THE REPUBLICAN-BACKED redistricting plan passed the New Hampshire House on a party-line vote of 186 to 164, and is now in the Senate. It would make New Hampshire’s First Congressional District more competitive for Republicans but effectively cede the Second Congressional District to the Democrats. Here I discuss why the Senate should oppose the plan.
The U.S. Constitution requires a decennial census. The 2020 U.S. Census showed that New Hampshire’s overall population grew by 61,059 people or 4.6 percent since the 2010 census. Now 18,000 more residents are in the First District than the Second, requiring some adjustment in the boundaries for the congressional districts. New Hampshire is one of the states that decides voting districts by a vote of the state legislature.
The Democrat proposal would move Hampstead from the First to the Second District. That’s all. The Republican proposal would make extreme changes, relocating liberal leaning eastern border communities, including Durham, Dover, Rochester and Somersworth, to the western, that is, Second Congressional District. The Republican proposal would also shift Conway, the surrounding towns, and most of the rest of Carroll County to the new Second District. Instead of the current essentially east-west split, the Republican-leaning district would be restricted to a relatively small geographic area in south-central New Hampshire.
The plan is not well thought out. First, the voters of affected cities and towns should choose their own representative to Congress in a competitive race rather than have the deck stacked in favor of a Democrat. Representatives to Congress pass the laws and appropriate the money that operates the federal government. Under the current regime, a vote for the Republican redistricting plan would be a vote for a Democrat who supports the Biden-Harris agenda.
Second, the plan does not meet generally accepted redistricting criteria. In 1812, the governor of Massachusetts, Elbridge Gerry, signed a bill that created a partisan voting district in the Boston area that was so contorted that a political cartoonist drew it as mythical salamander, hence the term “Gerrymander.” Among other things, a properly configured district should be contiguous (with the cities and towns connected to each other); compact (logically and visually grouped together); and have a community of interest (such as magnet employment centers, county seats, or school districts). The current congressional districts essentially meet those criteria. Four counties are in the First District, five in the Second, and Hillsborough County is split between Manchester in the First District and Nashua in the Second.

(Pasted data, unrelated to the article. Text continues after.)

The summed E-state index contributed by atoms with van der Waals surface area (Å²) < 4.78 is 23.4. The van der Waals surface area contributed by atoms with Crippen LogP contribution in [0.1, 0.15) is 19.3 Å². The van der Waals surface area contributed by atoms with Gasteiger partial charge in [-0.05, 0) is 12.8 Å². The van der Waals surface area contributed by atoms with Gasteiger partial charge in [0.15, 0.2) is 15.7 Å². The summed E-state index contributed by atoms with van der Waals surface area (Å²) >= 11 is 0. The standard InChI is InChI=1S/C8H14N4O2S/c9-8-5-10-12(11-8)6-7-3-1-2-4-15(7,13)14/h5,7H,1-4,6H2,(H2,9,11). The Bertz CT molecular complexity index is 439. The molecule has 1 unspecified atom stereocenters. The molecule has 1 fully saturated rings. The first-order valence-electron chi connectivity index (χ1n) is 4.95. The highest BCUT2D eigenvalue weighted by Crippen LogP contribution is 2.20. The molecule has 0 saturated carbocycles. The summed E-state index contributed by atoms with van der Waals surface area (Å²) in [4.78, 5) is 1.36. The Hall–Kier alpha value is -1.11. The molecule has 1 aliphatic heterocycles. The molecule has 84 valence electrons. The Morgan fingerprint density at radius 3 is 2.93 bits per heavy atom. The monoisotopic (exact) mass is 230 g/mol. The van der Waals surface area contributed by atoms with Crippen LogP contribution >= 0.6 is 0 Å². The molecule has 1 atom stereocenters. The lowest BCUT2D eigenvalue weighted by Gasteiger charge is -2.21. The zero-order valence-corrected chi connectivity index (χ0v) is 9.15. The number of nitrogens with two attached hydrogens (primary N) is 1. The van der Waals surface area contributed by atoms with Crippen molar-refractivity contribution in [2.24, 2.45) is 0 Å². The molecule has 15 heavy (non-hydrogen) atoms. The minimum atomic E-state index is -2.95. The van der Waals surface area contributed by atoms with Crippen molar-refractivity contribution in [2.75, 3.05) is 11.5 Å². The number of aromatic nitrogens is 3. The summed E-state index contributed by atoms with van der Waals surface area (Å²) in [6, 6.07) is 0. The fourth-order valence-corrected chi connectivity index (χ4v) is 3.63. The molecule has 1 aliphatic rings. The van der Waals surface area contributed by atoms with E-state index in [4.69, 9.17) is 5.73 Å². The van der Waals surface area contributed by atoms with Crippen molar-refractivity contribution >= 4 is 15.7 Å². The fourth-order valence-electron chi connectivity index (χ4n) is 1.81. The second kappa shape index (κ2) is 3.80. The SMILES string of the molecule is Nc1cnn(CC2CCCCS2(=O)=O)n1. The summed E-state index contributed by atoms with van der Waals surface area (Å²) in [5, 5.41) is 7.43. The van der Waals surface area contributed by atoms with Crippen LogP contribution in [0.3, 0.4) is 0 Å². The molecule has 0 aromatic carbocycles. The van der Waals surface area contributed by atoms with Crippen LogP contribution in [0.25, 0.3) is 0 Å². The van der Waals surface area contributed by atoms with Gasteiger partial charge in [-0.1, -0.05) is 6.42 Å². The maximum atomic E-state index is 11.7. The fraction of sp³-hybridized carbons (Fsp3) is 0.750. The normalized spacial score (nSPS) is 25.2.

But the proposed redistricting runs afoul of those criteria. Suppose a resident of Durham wanted to reach the bulk of the Second District in western New Hampshire without leaving the district. He or she would have to drive north along the Maine border, up through the White Mountains and then south. If someone worked in Dover, Rochester or Somersworth, but lived in an adjacent town, they would vote for a representative where they lived but be represented by someone else in the city where they worked. So, the proposal is not compact; it does not reflect a community of interest.
Third, despite a liberal wave in New England, New Hampshire was and currently is largely a Republican state. The governor, Executive Council, state Senate and state House are all now majority Republican. Although a Democrat has been the U.S. representative to Congress in the Second District for the past 10 years, Republicans held that seat for 50 of the prior 56 years. The New Hampshire Secretary of State’s Office reports that, as of Sept. 1, 2021, there were 277,720 registered Democrats, 267,526 Republicans, and 324,802 “undeclared” voters in the Granite State. Whoever gets a majority of the independent voters is likely to win future elections.
And that gets me to my fourth point. The 2022 elections will strongly favor Republicans. Republicans and a large majority of independents correctly perceive the Biden-Harris administration as weak and ineffective. Nationally, Republicans are expected to take back the U.S. House of Representatives and possibly the U.S. Senate. Gov. Chris Sununu is popular and successful and will help elect down-ballot candidates, including the representatives to Congress. In competitive races, Republicans could win back both of our congressional districts. So, the question is: why would Republicans in the Legislature redraw congressional districts so that one favors the election of a Democrat?
Wayne C. Beyer is a New Hampshire and Washington, D.C. lawyer who served high level appointments in the Ronald Reagan and George W. Bush administrations. He lives in North Conway.